Mitt Romney: “We Need More Horses and Bayonets”
Tonight’s debate was less volatile than last week’s debate. The best zinger of the evening was when Mitt Romney said the U.S. Navy has fewer ships than at any time since 1916, and therefore our military is under-funded and ill-prepared for the 21st century. President Obama responded that we also have fewer horses and bayonets than we did in 1916.
And then he explained to Mittens that we have these new thingies called airplanes, and great big ships called aircraft carriers that can transport these airplanes to any place they’re needed.
Obama also took several opportunities to remind viewers of Romney’s constant flipflopping and shape shifting on every issue.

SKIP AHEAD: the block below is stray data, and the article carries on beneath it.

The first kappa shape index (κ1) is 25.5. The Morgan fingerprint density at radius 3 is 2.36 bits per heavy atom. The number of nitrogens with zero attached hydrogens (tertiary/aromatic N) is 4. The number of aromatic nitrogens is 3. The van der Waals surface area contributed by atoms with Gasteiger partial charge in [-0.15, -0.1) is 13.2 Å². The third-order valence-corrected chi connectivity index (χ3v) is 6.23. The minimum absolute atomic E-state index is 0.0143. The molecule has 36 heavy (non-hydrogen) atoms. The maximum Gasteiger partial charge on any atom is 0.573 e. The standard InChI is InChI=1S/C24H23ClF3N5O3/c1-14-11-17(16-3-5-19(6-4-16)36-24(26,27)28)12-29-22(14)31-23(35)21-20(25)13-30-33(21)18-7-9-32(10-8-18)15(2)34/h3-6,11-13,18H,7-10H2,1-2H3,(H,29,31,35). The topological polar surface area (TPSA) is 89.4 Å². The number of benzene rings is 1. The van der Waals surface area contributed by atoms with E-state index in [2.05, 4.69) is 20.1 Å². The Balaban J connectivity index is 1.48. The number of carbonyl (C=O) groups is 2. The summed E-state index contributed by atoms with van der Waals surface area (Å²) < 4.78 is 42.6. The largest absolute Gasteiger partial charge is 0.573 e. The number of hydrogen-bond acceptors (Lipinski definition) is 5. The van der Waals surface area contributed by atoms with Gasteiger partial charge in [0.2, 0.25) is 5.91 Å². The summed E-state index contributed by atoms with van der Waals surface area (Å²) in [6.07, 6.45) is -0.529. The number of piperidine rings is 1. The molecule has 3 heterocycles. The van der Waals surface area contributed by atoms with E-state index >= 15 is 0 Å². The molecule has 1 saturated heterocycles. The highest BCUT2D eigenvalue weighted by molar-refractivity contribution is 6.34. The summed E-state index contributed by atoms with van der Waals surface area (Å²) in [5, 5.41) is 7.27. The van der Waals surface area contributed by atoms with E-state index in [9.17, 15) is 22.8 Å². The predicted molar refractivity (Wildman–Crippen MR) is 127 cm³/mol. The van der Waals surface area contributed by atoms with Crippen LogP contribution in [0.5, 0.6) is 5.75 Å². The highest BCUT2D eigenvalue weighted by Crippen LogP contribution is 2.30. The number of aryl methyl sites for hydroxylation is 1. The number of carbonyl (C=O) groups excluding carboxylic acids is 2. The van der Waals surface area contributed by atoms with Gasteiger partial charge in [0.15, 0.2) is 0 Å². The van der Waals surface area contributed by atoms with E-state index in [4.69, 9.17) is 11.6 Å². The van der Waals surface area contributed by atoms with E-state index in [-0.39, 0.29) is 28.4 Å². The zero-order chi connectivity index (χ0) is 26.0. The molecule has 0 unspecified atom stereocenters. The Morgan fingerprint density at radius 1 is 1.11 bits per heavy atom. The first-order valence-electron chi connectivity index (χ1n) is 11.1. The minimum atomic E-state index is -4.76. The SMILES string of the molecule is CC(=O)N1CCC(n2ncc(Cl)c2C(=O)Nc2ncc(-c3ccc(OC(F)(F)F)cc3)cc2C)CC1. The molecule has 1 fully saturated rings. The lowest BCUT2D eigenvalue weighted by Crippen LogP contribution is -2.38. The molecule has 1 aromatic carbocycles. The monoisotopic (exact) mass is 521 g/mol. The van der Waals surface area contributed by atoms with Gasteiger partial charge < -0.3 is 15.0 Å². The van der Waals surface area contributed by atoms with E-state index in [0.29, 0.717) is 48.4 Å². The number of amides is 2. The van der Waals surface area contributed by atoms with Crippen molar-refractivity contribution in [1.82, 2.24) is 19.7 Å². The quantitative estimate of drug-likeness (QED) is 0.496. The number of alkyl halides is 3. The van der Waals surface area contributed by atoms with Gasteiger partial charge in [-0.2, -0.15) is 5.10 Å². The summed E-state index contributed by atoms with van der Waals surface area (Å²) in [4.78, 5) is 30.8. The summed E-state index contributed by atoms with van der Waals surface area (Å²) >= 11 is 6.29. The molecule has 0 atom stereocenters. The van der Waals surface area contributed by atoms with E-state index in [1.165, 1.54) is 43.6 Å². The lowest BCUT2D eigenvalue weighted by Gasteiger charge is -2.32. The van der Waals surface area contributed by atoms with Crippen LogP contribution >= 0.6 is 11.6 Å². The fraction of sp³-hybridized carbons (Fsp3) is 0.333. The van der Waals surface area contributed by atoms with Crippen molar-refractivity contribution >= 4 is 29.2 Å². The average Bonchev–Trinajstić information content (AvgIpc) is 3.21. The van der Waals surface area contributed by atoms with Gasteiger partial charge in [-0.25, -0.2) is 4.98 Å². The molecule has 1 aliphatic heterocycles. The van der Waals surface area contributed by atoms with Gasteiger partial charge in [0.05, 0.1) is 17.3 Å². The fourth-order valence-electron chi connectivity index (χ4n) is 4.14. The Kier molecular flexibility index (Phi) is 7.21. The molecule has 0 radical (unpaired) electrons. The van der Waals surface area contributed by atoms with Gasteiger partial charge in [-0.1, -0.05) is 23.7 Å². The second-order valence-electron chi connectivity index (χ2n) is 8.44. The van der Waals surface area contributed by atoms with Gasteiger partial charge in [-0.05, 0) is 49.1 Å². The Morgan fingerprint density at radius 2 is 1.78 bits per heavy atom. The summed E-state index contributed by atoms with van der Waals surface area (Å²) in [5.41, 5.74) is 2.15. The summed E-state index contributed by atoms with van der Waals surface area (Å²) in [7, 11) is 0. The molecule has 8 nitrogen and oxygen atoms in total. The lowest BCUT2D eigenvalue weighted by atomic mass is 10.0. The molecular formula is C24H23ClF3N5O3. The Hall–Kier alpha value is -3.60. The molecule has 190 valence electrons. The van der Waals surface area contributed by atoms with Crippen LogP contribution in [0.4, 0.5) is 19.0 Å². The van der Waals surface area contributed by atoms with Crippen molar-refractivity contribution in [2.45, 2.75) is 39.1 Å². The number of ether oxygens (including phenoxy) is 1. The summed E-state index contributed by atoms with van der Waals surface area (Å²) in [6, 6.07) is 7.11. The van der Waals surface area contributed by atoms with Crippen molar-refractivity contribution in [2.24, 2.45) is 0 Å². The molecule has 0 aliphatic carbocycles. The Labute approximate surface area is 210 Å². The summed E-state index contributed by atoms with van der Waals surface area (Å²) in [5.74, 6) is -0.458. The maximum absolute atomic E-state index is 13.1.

Romney kept repeating the Right’s favorite talking points — “We’re four years closer to a nuclear Iran,” “Obama’s apology tour” — even though Obama corrected him each time. Repeating the same lie over and over gives it more power, but in this case it made Romney look like a slow third grader who had to keep getting corrected by the teacher.
Romney also kept putting on that “I’m a confident executive” demeanor by saying “when I’m President” instead of “if.” This method of “acting as if” you already have what you want, “as if” you’ve already achieved your highest goals and aspirations, goes back at least to the 1940s; probably earlier. It’s a good approach when you’re talking to a group of junior executives or aspiring entrepreneurs. But is it a good idea when you’re talking to millions of TV viewers who are deciding whether or not to vote for you?
Did Romney come across as confident and in control, or just an arrogant gasbag?